The Oceanside Sanitation Commission has fired consultant Mike Scarlata amid pressure from the state comptroller to recoup $800,000 in retirement payments from the former district supervisor and his son.

The Sanitation Commission for Hempstead District No. 7 voted 3-1 to terminate Scarlata’s five-year contract with three years and about $144,000 remaining. Oceanside board member Joe Cibellis voted against the motion with trustee Florence Mensch abstaining from the vote last week.

Scarlata, 82, was signed in 2013 to a five-year $240,000 contract and health benefits through 2018 to offer consulting services to the board as it considered public votes, legal matters and other district business during executive session. Scarlata’s last $4,000 payment was made in November.

The board suspended Scarlata in July, as he was placed on paid administrative leave while commissioners considered a state comptroller’s audit critical of the district and its payouts to Scarlata and his son, Charles Scarlata. Both served as supervisors and received lucrative retirement payouts of about $400,000 each.

Sanitation commissioners met last week to consider terminating Scarlata’s contract. After a three-hour executive session, the board approved the motion to terminate his contract. Scarlata attended the meeting but did not comment. He could not be reached later.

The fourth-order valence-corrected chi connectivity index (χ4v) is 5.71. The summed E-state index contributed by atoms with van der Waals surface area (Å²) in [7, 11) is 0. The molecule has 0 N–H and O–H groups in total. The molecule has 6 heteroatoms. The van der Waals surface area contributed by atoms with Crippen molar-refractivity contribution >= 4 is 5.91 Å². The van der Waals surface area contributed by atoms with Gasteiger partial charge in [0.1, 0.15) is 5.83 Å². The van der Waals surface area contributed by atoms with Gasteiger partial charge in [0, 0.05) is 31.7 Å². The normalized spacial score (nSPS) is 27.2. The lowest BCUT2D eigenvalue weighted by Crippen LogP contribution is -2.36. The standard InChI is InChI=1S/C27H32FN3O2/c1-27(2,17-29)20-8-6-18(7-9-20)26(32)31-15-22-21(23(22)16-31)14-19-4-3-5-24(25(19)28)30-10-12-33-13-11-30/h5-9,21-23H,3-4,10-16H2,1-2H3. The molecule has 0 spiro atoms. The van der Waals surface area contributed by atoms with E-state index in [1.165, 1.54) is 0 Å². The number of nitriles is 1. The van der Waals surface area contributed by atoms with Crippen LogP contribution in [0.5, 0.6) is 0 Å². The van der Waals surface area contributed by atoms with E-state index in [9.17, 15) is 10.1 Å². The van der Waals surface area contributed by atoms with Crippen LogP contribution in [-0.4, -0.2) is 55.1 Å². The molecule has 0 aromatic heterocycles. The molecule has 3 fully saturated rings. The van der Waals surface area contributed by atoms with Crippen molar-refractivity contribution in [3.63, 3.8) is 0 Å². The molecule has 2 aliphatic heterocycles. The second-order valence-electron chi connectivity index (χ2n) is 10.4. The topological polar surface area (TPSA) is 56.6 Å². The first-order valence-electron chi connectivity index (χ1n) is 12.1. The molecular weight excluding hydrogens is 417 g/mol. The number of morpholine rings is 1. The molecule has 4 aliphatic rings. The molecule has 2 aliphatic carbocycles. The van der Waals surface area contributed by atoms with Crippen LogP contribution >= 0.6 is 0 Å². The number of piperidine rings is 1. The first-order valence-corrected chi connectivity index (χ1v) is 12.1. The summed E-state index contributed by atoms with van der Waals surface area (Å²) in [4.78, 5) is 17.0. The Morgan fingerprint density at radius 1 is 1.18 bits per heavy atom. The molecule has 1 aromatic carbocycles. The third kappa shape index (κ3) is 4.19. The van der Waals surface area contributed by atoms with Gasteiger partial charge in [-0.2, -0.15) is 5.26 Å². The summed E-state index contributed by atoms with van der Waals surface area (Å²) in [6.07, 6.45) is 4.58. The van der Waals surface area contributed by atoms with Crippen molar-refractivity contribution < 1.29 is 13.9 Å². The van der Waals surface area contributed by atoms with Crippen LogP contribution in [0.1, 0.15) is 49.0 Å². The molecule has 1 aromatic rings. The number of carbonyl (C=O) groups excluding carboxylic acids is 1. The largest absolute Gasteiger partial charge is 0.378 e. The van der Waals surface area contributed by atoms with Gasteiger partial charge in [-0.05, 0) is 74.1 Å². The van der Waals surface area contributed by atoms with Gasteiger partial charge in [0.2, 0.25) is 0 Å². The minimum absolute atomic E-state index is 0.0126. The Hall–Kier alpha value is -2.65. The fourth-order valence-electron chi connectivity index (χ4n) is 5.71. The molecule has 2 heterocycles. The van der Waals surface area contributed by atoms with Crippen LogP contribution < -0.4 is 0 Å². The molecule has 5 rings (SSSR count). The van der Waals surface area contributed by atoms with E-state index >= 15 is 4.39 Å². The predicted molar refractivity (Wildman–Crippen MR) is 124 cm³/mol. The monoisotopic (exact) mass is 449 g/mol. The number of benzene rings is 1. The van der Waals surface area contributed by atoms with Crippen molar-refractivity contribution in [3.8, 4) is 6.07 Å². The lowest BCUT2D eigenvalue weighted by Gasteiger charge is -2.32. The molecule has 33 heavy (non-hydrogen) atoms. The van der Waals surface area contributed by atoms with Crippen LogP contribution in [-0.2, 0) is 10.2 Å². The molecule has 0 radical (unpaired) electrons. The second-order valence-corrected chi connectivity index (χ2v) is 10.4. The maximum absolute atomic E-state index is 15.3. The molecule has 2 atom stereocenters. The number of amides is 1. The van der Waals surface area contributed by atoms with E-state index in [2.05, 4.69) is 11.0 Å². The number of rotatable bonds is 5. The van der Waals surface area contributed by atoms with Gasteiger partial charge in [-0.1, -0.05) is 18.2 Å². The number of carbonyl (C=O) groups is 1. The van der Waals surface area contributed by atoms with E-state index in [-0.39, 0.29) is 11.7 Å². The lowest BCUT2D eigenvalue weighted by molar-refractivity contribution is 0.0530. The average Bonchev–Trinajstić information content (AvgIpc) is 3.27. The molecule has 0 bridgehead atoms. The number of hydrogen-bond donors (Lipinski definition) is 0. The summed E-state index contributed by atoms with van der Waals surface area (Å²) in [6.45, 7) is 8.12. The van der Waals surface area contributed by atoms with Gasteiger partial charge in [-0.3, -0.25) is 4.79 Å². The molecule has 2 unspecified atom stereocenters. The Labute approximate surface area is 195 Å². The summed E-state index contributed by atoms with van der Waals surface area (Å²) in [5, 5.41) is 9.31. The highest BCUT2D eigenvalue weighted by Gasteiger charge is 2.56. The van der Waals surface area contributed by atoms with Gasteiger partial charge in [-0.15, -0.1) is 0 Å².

Commissioner John Mannone said the board’s Uniondale-based attorney, Jared Kasschau, advised the panel they were “on sound legal ground” in terminating the contact.

“The contract was unnecessary and performing a function that should have been performed by district employees,” Mannone said. “It is a waste of taxpayer dollars to hire a consultant to do work staff can do anyway.”

Scarlata received a $391,000 payout from 1998 to 2013 following his retirement from the district, while his son received $421,353 from 2012 through 2013. A state comptroller report issued in December 2014 said the payments violated New York finance law and advised the district to seek to recoup the payments. Mannone said the board is discussing clawbacks of the payments, but no decision has been made.

A former sanitation worker, Joseph Samoles, filed a class-action lawsuit against the district last month seeking to recoup the funds on behalf of taxpayers. A judge rejected a restraining order last month seeking to stop payments because it would have breached Scarlata’s consulting contract.

Samoles’ Carle Place attorney, Austin Graff, said he argued the contract was illegal because it was not processed through the state’s civil service commission with a competitive bid.

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Graff said he plans to file an amended complaint by Jan. 6, to recoup the retirement payments and make additional unspecified claims.

“The contract was illegal from the beginning, so this was a good first step,” Graff said.